• A feeling of overwhelm due to significant life changes, like a recent marriage, a new baby, graduation, a divorce, or even moving to a new city.   
  • Holding a grudge/pent-up anger   
  • Grief/feelings of loss  

The cumulative effect of these traumas, toxins, and thoughts can create inflammation and increase the risk of dis-ease in the body and brain.    

The Wellness Way Approach to Osteoarthritis

At The Wellness Way, we dig deeper to solve the health challenges others can’t. We don’t just address symptoms; we run tests to find out what’s going on behind the scenes. 

Important Tests for Assessing Your Gut, Hormone, and Immune Health

When there’s joint inflammation and pain, it means the immune system is involved. Food allergies and gut health may be reasons for an elevated immune response. Infections and autoimmunity may be additional reasons for the elevated immune response. That’s why Wellness Way doctors and health restoration coaches will often recommend these tests:    

Your Wellness Way doctor or health restoration coach will order more tests based on what he or she considers most relevant based on your health history.  

Dietary Changes for Those with Osteoarthritis

When considering the dietary impact on arthritis, we must first focus on lowering inflammation in the body. That means avoiding food allergies and following a personalized nutrition program, as recommended by the Wellness Way clinic. Here are some additional guidelines for those with osteoarthritis: 

  • Reduce sugar and processed foods – Both increase inflammation.  
  • Gluten-free, mostly grain-free – Gluten is known to aggravate the gut lining, contributing to chronic inflammation in the gut and brain. A gluten-free diet may help lower pain and inflammation in the joints and allow the gut to heal. [9]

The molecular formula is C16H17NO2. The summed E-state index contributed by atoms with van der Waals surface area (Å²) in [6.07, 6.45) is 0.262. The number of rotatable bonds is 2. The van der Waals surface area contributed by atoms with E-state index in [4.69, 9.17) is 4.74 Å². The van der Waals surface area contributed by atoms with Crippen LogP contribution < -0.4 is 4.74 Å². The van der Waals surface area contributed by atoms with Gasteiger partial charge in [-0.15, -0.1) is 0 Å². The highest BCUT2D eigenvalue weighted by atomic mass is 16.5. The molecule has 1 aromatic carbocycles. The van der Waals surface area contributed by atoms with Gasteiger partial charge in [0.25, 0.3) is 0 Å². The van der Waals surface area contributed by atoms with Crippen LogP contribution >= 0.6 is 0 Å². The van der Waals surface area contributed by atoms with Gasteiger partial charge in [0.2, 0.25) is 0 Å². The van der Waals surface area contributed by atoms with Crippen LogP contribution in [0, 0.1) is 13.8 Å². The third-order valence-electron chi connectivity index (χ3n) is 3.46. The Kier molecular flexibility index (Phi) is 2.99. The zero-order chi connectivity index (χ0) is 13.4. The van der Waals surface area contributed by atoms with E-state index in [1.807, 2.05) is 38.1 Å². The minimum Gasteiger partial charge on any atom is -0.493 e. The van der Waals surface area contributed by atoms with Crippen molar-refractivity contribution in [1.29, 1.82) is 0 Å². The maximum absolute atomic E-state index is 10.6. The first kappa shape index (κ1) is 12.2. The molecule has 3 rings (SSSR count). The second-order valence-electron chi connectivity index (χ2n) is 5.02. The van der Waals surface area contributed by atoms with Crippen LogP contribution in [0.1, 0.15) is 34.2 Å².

• Consume an overall low carbohydrate, non-inflammatory diet of organic whole foods, which supply nutrients, antioxidants, and food for a healthy gut microbiome.  
  • No cow’s milk dairy products – Goat and sheep’s milk products may be better tolerated –and even beneficial for lowering inflammation in the gut, which makes up a large part of the immune response. [10] 
  • Avoid high omega-6 vegetable oils, like corn, canola, soybean, cottonseed oil, sunflower, grapeseed, and others, which can alter the omega-6 to omega-3 balance to be more inflammatory. [11] Instead, use fruit oils like olive, coconut, avocado, and palm oil or animal fats like beef tallow, bacon grease, and duck fat. 
  • Follow a Personalized Nutrition Program based on your food allergy test results. 
  • Add specific nutrient-dense foods: Add Liver/organ meats, sauerkraut, and microgreens for enhanced nutrition. Liver is nature’s multivitamin, according to Dr. Flynn.    
  • Focus on antioxidants – Including things like turmeric, green tea, berries, dark chocolate, and other botanicals high in polyphenols can help keep inflammation under control. [12] 
  • Eat omega-3-rich foods – Wild-caught salmon, herring, sardines, walnuts, and ground flaxseeds provide omega-3s and help lower inflammation. [13] 

Following a healthy diet is essential for reducing inflammation in the body, but supplements can support gut healing and joint repair.